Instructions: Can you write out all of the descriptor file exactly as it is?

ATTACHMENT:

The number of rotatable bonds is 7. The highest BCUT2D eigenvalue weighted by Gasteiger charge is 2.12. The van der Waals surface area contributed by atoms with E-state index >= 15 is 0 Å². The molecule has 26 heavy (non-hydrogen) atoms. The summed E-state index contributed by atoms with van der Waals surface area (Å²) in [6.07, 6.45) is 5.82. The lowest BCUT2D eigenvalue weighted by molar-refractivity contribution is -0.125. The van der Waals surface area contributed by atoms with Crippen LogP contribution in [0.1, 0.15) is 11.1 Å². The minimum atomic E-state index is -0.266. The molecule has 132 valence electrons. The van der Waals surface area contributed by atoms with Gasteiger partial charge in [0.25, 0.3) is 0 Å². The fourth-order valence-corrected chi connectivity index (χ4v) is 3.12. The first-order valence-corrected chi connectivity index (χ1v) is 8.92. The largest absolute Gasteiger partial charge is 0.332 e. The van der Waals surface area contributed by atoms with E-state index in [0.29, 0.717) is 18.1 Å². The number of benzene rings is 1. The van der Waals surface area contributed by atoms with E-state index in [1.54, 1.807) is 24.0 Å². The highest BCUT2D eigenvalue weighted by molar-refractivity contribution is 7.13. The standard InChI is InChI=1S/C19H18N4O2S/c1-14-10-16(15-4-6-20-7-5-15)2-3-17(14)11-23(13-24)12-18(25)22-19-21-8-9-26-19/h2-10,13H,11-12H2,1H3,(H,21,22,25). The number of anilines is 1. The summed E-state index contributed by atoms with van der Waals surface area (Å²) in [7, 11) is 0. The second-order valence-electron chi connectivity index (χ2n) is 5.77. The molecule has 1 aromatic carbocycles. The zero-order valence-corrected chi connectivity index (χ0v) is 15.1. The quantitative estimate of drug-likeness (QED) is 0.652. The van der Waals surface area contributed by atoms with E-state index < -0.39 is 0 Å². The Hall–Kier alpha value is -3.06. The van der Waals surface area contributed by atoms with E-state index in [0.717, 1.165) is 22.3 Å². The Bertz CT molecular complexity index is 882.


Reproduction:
The number of rotatable bonds is 7. The highest BCUT2D eigenvalue weighted by Gasteiger charge is 2.12. The van der Waals surface area contributed by atoms with E-state index >= 15 is 0 Å². The molecule has 26 heavy (non-hydrogen) atoms. The summed E-state index contributed by atoms with van der Waals surface area (Å²) in [6.07, 6.45) is 5.82. The lowest BCUT2D eigenvalue weighted by molar-refractivity contribution is -0.125. The van der Waals surface area contributed by atoms with Crippen LogP contribution in [0.1, 0.15) is 11.1 Å². The minimum atomic E-state index is -0.266. The molecule has 132 valence electrons. The van der Waals surface area contributed by atoms with Gasteiger partial charge in [0.25, 0.3) is 0 Å². The fourth-order valence-corrected chi connectivity index (χ4v) is 3.12. The first-order valence-corrected chi connectivity index (χ1v) is 8.92. The largest absolute Gasteiger partial charge is 0.332 e. The van der Waals surface area contributed by atoms with E-state index in [0.29, 0.717) is 18.1 Å². The number of benzene rings is 1. The van der Waals surface area contributed by atoms with E-state index in [1.54, 1.807) is 24.0 Å². The highest BCUT2D eigenvalue weighted by molar-refractivity contribution is 7.13. The standard InChI is InChI=1S/C19H18N4O2S/c1-14-10-16(15-4-6-20-7-5-15)2-3-17(14)11-23(13-24)12-18(25)22-19-21-8-9-26-19/h2-10,13H,11-12H2,1H3,(H,21,22,25). The number of anilines is 1. The summed E-state index contributed by atoms with van der Waals surface area (Å²) in [7, 11) is 0. The second-order valence-electron chi connectivity index (χ2n) is 5.77. The molecule has 1 aromatic carbocycles. The zero-order valence-corrected chi connectivity index (χ0v) is 15.1. The quantitative estimate of drug-likeness (QED) is 0.652. The van der Waals surface area contributed by atoms with E-state index < -0.39 is 0 Å². The Hall–Kier alpha value is -3.06. The van der Waals surface area contributed by atoms with E-state index in [0.717, 1.165) is 22.3 Å². The Bertz CT molecular complexity index is 882.